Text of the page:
Unlocking the mystery of materials ...
COMPUTATIONAL MATERIALS ANALYSIS LAB
Welcome to the Computational Materials Analysis Lab (CMALab). The discovery and development of cheaper, lighter yet stronger structural materials is paramount to maintain the steady technological progress which has impacted positively on the way we live. It is increasingly recognized that theory and computation play a key role in materials discovery. From the point of view of scientific investigations, one of the great strengths of computer simulations over physical experiments is the ability to study a complete range of physical and temporal scales. That is, we can study in detail physical phenomena that last only a picosecond, or we can move back in time and identify the evolution of interesting physical events. The core research focus of CMALab is on the special challenge of multi-scale simulations, which are essential for engineering systems containing nanoscale constituents.
Materials yet to be discovered may well not be represented in existing databases. Unbiased microstructure prediction techniques are currently being developed, which allows for the computational exploration of complex metals and alloys, and the identification of non-equilibrium structures forming during processing e.g additive manufacturing, casting, heat treatment etc. Integration of a phase-field, CALPHAD and machine learning algorithms is being done to create a fast-acting ICME tool for the analysis of complex liquid-solid and solid-solid phase transformations.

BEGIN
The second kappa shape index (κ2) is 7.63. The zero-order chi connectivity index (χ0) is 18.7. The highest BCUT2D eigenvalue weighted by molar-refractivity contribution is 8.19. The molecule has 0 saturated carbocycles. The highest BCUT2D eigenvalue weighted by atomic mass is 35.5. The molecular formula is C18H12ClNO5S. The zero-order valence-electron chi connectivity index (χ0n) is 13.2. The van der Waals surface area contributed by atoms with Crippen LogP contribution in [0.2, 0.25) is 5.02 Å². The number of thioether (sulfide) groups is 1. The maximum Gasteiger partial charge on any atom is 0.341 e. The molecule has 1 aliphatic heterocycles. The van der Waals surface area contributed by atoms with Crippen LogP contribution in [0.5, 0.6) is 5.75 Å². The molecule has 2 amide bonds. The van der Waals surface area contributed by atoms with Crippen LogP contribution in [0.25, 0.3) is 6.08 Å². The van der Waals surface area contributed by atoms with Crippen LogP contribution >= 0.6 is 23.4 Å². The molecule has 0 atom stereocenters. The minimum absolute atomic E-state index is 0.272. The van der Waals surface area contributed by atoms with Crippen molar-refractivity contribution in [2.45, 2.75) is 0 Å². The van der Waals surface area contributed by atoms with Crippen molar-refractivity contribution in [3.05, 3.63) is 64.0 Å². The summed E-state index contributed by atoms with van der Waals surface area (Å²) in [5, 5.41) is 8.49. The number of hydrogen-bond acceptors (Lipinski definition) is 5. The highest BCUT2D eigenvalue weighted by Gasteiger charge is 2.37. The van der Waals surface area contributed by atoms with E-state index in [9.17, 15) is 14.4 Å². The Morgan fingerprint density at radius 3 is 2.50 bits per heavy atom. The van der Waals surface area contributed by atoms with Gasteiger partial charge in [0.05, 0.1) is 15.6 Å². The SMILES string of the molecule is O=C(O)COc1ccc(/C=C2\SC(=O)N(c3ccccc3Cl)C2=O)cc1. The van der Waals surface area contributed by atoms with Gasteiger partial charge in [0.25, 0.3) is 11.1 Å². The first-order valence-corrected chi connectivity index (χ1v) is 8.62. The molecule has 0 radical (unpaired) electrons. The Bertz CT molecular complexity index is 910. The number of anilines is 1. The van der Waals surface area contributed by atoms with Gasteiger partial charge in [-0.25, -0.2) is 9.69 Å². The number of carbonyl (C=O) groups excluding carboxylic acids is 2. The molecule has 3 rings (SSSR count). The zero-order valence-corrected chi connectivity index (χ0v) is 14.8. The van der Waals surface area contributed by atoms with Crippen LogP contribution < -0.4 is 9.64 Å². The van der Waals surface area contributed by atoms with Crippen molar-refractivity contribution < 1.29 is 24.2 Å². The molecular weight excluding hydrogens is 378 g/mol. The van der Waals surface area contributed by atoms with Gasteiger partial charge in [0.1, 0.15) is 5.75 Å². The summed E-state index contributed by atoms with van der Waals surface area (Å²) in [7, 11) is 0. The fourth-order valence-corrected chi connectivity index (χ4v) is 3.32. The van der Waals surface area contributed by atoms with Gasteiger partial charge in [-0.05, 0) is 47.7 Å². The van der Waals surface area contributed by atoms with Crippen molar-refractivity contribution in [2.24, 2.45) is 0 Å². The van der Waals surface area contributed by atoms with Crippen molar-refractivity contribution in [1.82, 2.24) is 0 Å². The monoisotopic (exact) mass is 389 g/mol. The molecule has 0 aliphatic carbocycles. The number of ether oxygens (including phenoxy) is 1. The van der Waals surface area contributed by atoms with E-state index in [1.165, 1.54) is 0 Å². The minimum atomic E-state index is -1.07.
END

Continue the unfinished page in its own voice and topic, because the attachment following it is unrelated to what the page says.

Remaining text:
Prediction of mechanical response
With the rapid development in aviation and energy sectors amongst others, flourishing research to manufacture materials that exhibit long service life and reliable is highly in demand. With the constraint of cost and time, modeling of alloys becomes priority to study the material response in extreme conditions of high stress and temperature. Continuum crystal plasticity has become the appropriate framework to simulate the deformation of metallic specimens under complex loading conditions (tension, shear, torsion, etc.), but also components like turbine blades in jet engines. Efforts are ongoing in utilizing the crystal plasticity-based finite-element method to model the mechanical response of various crystalline materials.
Data analysis and machine learning
Along with imaging, computation is a source of “big data” in materials science. Tools are being developed to rationalize and visualize this wealth of data. Machine learning techniques, trained on this computationally derived data, are being used to make predictions of materials properties and/or suggest new materials